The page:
57. What are 3 additional factors affecting the genome?  58. What are the 3 ways to validate iPS cells?  59. What is valproic acid (VPA)
60. What models explain low efficacy of iPSCs? 
61. Describe the waves of molecular events underlie cellular reprogramming 62. What is "direct conversion"?     
background image Answers  1.  (1) ability to self-renew: division to make copies of themselves and     (2) ability to differentiate: able to give rise to mature cell types. Can make the entire embryo i.e.  cells from all 3 germ layers  2.  Adult/somatic stem cells are multipotent: can generate MANY (but not all) organ-specific cell  types - usually only one germ layer. They are already partially specialized - can produce some or  all of the mature cell types found in their respective tissue/organ    ESCs are pluripotent: able to generate ANY cell types in the body. can make the entire embryo i.e.  cells from all 3 germ layers. Experimentally they are obtained during the blastocyst stage of development  from an oocyte created by in vitro fertilization  3.  A cell is totipotent for a few days after fertilization of the oocyte by a sperm (prior to blastocyst  formation). After this time period the cell becomes pluripotent. A totipotent cell has the ability to  form ANY and ALL cells in an organism (fertilization to birth to death). Can make the entire  organism - reserved for fertilized egg (zygote) or a cell from up to the 8 cell stage.  4.  iPSCs are induced pluripotent stem cells. They are generated by exposing adult/somatic  (differentiated) cells to transcription factors that are important in ESCs (Yamanaka factors: Oct4,  Sox2, c-Myc, Klf4). They are meant to resemble ESCs as much as possible.  5.  (1) Blood stem cells: transferred via bone marrow transplants (umbilical cord blood may be  viable alternative)    (2) Mesenchymal stem cells: ubiquitous cell in body that can become bone, cartilage, fat and  possibly muscle  6.  The zona pellucida is an extracellular matrix material that surrounds an oocyte and is activated  by sperm penetrating the oocyte. Functions: 1-restricts additional sperm from penetrating an  already fertilized oocyte 2- maintains distinct formation of dividing cells 3-Prevents ectopic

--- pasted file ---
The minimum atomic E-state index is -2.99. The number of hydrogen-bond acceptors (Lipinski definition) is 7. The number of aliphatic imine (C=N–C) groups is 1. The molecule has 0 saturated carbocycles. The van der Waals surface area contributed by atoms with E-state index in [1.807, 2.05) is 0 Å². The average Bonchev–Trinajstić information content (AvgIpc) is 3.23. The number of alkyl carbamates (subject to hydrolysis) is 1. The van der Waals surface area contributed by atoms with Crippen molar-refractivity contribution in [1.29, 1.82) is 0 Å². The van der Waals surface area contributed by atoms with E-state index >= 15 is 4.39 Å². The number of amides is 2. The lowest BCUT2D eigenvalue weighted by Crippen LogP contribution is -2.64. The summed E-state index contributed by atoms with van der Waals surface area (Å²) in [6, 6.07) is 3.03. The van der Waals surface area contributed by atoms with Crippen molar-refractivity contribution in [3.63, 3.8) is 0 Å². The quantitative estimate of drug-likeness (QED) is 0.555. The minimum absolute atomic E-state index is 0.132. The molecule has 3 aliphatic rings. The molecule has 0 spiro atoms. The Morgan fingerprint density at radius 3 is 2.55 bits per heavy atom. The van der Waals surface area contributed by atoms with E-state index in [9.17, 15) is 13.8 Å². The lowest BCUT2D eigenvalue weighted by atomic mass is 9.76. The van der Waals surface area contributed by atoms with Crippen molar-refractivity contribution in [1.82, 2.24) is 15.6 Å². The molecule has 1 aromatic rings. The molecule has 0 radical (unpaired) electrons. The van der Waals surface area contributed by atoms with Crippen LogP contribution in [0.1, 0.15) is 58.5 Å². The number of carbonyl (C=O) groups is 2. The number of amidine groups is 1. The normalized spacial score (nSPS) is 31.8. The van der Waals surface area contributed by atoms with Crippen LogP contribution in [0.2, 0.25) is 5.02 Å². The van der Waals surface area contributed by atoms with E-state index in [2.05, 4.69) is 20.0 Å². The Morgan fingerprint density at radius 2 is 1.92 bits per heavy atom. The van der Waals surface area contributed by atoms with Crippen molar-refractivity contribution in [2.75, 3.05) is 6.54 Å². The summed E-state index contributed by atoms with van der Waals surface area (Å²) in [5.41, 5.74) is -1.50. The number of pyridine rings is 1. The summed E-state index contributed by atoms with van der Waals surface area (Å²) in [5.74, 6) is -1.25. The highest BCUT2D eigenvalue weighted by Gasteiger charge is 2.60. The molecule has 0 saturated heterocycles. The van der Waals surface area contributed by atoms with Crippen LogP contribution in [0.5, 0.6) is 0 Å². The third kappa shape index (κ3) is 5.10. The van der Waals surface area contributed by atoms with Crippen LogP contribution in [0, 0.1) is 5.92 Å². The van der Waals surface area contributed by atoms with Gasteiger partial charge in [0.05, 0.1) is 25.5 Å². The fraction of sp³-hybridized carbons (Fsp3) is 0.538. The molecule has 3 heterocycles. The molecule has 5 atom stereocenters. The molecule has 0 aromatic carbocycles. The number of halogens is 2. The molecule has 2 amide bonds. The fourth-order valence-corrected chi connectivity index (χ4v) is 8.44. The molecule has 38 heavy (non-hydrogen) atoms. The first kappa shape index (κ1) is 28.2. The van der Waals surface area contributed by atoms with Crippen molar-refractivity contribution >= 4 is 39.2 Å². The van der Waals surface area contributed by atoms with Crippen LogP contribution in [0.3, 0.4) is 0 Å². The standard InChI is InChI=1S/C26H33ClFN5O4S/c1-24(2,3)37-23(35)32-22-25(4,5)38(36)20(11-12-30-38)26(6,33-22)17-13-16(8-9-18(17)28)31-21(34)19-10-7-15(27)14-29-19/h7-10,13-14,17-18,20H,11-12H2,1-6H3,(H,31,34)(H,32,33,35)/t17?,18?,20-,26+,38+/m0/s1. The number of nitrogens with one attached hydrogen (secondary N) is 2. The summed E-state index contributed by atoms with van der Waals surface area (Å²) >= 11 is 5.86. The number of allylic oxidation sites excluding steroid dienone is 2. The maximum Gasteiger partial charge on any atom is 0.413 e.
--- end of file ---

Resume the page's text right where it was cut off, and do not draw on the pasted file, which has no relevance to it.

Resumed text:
pregnancy by containing the cells until they reach the uterus at which point 'hatching' occurs 
(embryo breaks out of zona pellucida and implants in uterine wall).  7.  TRUE: Spatial organization in the blastula influences a cell's future function.  8.  The 3 germ layers and structures they give rise to:   a.  Ectoderm - epidermis and nervous system  i.  Outer surface: skin cells of epidermis   ii.  Central nervous system (CNS): neurons  iii.  Neural crest: pigment cell (melanocyte)   a.  Mesoderm - muscle, connective tissue, blood, bone, kidney, heart  i.  Dorsal: notochord  ii.  Paraxial: skeletal muscle cells  iii.  Intermediate: tubule cell of the kidney  iv.  Lateral: red blood cells  v.  Head: facial muscle  b.  Endoderm - epithelium of gut and respiratory system (lungs), relies on mesoderm  i.  Digestive tube: pancreatic cell  ii.  Pharynx: thyroid cell  iii.  Respiratory tube: lung cell (alveolar cell)  Note: each layer influences the other layers  **Remember order: Zygote-->blastula-->gastrula(inserts into uterine wall)-->3 germ layers AND both  germ cell types  9.  The trophoblast and the embryoblast are the first two derivations from the blastocyst. The  trophoblast is the outermost cell layer that will become the placenta and umbilical cord. The  embryoblast (also known as the inner cell mass -ICM) is the inner portion that gives rise to both  embryonic tissues (epiblast) and extraembryonic tissues (hypoblast). 

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School: University of Connecticut
Department: Physiology
Course: Stem Cell Biology
Professor: Conover
Term: Spring 2016
Tags: stem cell
Name: Stem Cell Exam 1 Study Guide
Description: 62 questions covering important concepts and terms along with helpful tables and explanations.
Uploaded: 02/19/2016
8 Pages 34 Views 27 Unlocks
  • Better Grades Guarantee
  • 24/7 Homework help
  • Notes, Study Guides, Flashcards + More!